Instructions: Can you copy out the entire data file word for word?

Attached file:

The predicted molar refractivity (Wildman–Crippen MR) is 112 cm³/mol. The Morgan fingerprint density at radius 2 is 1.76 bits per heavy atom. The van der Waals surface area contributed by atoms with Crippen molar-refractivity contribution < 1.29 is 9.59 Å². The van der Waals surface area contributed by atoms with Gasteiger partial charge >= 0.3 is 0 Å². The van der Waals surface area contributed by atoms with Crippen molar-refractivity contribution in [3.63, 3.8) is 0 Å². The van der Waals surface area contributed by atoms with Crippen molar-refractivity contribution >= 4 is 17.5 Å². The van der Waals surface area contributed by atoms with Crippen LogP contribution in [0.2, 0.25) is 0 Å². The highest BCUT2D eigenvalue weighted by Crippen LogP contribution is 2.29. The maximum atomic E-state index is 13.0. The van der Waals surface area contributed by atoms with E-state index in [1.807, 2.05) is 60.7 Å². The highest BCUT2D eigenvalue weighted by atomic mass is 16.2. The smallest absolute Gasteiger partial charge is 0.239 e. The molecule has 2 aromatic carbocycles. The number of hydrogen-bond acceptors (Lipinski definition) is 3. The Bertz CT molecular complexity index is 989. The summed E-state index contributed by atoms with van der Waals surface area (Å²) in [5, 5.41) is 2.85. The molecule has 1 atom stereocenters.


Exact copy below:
The predicted molar refractivity (Wildman–Crippen MR) is 112 cm³/mol. The Morgan fingerprint density at radius 2 is 1.76 bits per heavy atom. The van der Waals surface area contributed by atoms with Crippen molar-refractivity contribution < 1.29 is 9.59 Å². The van der Waals surface area contributed by atoms with Gasteiger partial charge >= 0.3 is 0 Å². The van der Waals surface area contributed by atoms with Crippen molar-refractivity contribution in [3.63, 3.8) is 0 Å². The van der Waals surface area contributed by atoms with Crippen molar-refractivity contribution >= 4 is 17.5 Å². The van der Waals surface area contributed by atoms with Crippen LogP contribution in [0.2, 0.25) is 0 Å². The highest BCUT2D eigenvalue weighted by Crippen LogP contribution is 2.29. The maximum atomic E-state index is 13.0. The van der Waals surface area contributed by atoms with E-state index in [1.807, 2.05) is 60.7 Å². The highest BCUT2D eigenvalue weighted by atomic mass is 16.2. The smallest absolute Gasteiger partial charge is 0.239 e. The molecule has 2 aromatic carbocycles. The number of hydrogen-bond acceptors (Lipinski definition) is 3. The Bertz CT molecular complexity index is 989. The summed E-state index contributed by atoms with van der Waals surface area (Å²) in [5, 5.41) is 2.85. The molecule has 1 atom stereocenters.